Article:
Bristol City and Hull City, thrilled by the prospect of Saturday's Championship play-off final but probably apprehensive about what may await the winners, can take heart from the figures opposite Derby County's name this season. OK, not the ones recording a single victory and 11 points from 38 games, but the one that reads £29,130,314.
That is the income that the worst team in Premier League history received from television fees (£28,409,993) and the merit money (£720,321) that is based on position in the table. Nor does the total include revenue from matches – Pride Park gates went up by 7,000 – or all the extra sponsorship and commercial opportunities available to members of the top flight. In contrast, television receipts for Championship clubs are between £1m and £2m.
And there's more: as compensation for losing out on these riches next season, Derby will be handed a first parachute payment of £11,392,016, with the same amount to follow 12 months later if they fail to achieve promotion. No wonder the good people of Bristol and Hull are so keen to risk what will be known for years to come as "doing a Derby".
With due respect to the beatensemi-finalists, Crystal Palace and Watford, both of whom have had their chance before, many will also welcome the promotion of Stoke City and another provincial newcomer, increasing the geographical spread at the top.
As the Football League's Andy Knee, who has direct responsibility for the operational and commercial side of the Championship, puts it: "We certainly think, and I know the Premier League do, that it's great to have two clubs who haven't beenthere before.
"Of course it's a step up in quality, but there are also teams like Wigan and Fulham who've gone up and managed to establish themselves. If you stay true to some of the things that got you there and can add strength in important positions then you've got every chance."
Recent statistics make that an optimistic reading. Not since 2002 have all three promoted teams stayed up; in the subsequent six seasons, 10 out of 18 were relegated immediately, while West Bromwich Albion and Reading went down the following year.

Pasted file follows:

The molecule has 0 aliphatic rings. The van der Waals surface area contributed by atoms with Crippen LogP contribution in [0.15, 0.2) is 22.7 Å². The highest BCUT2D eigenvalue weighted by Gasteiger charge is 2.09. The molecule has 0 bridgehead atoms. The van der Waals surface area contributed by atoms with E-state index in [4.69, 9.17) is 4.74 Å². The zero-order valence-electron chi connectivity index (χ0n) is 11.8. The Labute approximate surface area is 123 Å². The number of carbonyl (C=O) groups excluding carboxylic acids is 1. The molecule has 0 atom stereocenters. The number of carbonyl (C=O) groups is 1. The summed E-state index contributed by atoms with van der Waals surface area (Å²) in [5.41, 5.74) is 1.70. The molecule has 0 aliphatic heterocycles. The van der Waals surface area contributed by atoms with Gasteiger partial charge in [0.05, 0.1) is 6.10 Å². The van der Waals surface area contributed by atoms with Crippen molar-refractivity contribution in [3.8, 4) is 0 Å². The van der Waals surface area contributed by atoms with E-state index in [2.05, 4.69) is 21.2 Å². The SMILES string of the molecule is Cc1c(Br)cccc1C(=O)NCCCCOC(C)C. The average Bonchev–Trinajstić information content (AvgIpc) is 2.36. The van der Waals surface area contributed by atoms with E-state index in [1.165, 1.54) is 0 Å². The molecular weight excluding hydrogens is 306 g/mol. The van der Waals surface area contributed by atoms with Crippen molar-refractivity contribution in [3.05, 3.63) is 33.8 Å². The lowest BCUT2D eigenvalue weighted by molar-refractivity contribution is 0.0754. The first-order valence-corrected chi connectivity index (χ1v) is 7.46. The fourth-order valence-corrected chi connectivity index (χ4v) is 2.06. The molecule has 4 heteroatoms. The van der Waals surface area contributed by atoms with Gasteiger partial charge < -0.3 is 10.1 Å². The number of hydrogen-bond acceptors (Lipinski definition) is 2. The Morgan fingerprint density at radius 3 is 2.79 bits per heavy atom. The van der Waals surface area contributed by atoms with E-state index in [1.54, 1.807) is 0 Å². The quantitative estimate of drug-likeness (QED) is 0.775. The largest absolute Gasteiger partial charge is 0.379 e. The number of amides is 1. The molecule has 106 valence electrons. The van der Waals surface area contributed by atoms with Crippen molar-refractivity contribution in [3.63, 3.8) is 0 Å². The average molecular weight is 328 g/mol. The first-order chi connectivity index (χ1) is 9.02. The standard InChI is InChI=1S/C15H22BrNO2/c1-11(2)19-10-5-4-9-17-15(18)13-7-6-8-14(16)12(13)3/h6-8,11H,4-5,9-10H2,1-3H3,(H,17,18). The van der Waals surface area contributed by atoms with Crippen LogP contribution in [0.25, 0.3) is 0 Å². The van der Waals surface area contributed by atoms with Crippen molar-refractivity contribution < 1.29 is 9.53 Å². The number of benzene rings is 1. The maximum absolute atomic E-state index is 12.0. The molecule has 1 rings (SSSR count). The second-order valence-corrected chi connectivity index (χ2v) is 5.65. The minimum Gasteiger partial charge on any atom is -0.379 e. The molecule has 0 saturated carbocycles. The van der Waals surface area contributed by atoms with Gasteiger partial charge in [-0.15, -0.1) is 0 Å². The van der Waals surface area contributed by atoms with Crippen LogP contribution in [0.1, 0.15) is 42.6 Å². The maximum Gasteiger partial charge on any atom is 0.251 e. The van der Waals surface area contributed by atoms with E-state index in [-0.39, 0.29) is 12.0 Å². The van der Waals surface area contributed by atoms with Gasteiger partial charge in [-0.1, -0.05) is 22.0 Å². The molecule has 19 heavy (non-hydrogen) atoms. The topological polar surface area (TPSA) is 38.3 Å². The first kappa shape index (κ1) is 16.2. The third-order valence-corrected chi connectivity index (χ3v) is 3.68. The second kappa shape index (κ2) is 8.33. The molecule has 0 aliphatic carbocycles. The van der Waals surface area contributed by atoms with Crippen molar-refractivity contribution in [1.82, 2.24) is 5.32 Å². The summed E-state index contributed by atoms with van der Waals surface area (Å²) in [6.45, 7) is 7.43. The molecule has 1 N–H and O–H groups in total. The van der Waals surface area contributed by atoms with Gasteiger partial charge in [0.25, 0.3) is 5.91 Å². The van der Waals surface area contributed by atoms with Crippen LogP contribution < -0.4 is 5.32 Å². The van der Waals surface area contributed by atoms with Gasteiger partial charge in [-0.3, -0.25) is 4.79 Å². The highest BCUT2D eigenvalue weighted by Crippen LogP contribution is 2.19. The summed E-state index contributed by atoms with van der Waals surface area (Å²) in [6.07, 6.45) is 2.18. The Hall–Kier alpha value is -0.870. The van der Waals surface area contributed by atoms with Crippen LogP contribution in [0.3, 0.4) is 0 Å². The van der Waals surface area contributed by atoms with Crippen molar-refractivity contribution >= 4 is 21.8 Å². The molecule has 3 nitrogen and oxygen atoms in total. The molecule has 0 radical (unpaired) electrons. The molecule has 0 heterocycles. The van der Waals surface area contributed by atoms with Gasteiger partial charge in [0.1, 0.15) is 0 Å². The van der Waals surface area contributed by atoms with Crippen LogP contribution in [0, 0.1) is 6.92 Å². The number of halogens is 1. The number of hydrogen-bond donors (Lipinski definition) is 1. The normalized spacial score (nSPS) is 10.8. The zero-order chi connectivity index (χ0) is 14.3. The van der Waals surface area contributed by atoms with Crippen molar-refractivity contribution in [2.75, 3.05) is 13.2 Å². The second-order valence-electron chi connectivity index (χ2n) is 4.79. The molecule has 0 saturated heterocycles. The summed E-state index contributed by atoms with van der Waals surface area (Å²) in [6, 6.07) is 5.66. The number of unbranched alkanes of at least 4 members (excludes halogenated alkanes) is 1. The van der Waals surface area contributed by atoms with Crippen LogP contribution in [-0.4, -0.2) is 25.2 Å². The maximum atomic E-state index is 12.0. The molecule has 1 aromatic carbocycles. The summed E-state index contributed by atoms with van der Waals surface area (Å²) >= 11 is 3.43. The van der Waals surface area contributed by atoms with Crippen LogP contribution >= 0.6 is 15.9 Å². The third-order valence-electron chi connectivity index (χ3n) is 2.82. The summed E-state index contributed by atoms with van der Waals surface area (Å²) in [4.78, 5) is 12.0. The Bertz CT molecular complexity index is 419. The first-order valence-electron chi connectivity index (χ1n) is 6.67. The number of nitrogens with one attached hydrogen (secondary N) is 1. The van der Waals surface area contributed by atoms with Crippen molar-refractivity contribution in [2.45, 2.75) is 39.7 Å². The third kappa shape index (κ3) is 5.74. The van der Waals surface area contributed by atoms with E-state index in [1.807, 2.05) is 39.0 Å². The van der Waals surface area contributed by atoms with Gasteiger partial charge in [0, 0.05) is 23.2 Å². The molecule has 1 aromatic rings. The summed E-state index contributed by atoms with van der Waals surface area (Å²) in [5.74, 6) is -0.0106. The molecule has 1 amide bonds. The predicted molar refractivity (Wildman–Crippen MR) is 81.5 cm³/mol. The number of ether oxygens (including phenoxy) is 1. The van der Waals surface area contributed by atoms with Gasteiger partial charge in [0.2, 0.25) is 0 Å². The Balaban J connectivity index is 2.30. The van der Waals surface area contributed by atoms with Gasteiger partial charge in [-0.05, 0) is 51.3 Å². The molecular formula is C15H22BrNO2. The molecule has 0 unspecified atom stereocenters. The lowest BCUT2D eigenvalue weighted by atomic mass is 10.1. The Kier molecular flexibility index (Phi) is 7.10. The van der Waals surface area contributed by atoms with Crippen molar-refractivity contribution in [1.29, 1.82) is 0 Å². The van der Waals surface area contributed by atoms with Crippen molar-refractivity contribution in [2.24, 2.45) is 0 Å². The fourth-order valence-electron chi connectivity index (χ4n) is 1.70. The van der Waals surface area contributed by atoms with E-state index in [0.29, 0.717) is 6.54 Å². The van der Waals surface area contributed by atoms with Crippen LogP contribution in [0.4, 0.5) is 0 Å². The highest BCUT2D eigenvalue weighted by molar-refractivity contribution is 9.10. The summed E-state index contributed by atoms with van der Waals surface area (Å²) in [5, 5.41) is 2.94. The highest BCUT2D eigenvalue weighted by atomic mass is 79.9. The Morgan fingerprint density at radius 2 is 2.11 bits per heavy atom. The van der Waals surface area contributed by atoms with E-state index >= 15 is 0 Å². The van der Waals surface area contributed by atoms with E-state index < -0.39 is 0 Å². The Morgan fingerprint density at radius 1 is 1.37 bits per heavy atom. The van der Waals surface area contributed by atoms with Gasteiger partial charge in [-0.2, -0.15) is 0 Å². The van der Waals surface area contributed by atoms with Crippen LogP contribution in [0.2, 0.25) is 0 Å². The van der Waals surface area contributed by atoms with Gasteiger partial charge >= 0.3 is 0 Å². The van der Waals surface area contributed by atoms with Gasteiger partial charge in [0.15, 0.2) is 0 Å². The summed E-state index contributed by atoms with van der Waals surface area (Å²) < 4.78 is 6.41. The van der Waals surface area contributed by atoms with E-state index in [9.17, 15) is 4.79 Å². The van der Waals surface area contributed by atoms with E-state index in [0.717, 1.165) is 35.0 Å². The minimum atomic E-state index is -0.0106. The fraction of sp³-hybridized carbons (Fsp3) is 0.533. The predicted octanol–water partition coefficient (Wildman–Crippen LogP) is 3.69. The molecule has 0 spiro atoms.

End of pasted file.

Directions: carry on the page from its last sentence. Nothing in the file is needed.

However, 3pm on Saturday at Wembley will not be the time or place for such considerations. Stephen Lansdown, the expectant chairman of Bristol City, says: "There are two aspects of wanting to get into the Premier League. First and foremost is not the money but the enjoyment and the challenge of meeting the top clubs in the country. The financial rewards are there to be seen and if applied wisely, they'll help your club to progress. It'sa quantum leap from, say, an£8m turnover to a minimum £40m turnover."
Having secured their place, the winning club must then tread the fine line between strengthening sufficiently to have a reasonable chance of staying up and risking financial security. Knee says: "Clubs are quite cute now about needing to have clauses in contracts that wages are dependent on what division they're in. But it's not easy to negotiate that with quality players, given you're typically having to sign them on three- or four-year contracts. It's a challenge."
In the West Country and on Humberside, that is a challenge they are desperate to take on. Lansdown insists: "I do get a little bit fed-up with people referring to Derby, because it's been one poor year for that particular club.
"Whoever goes up, whether it's us or Hull, will have a golden chance to establish themselves as a major football club in England. Who is going to turn down that opportunity?"Reuse content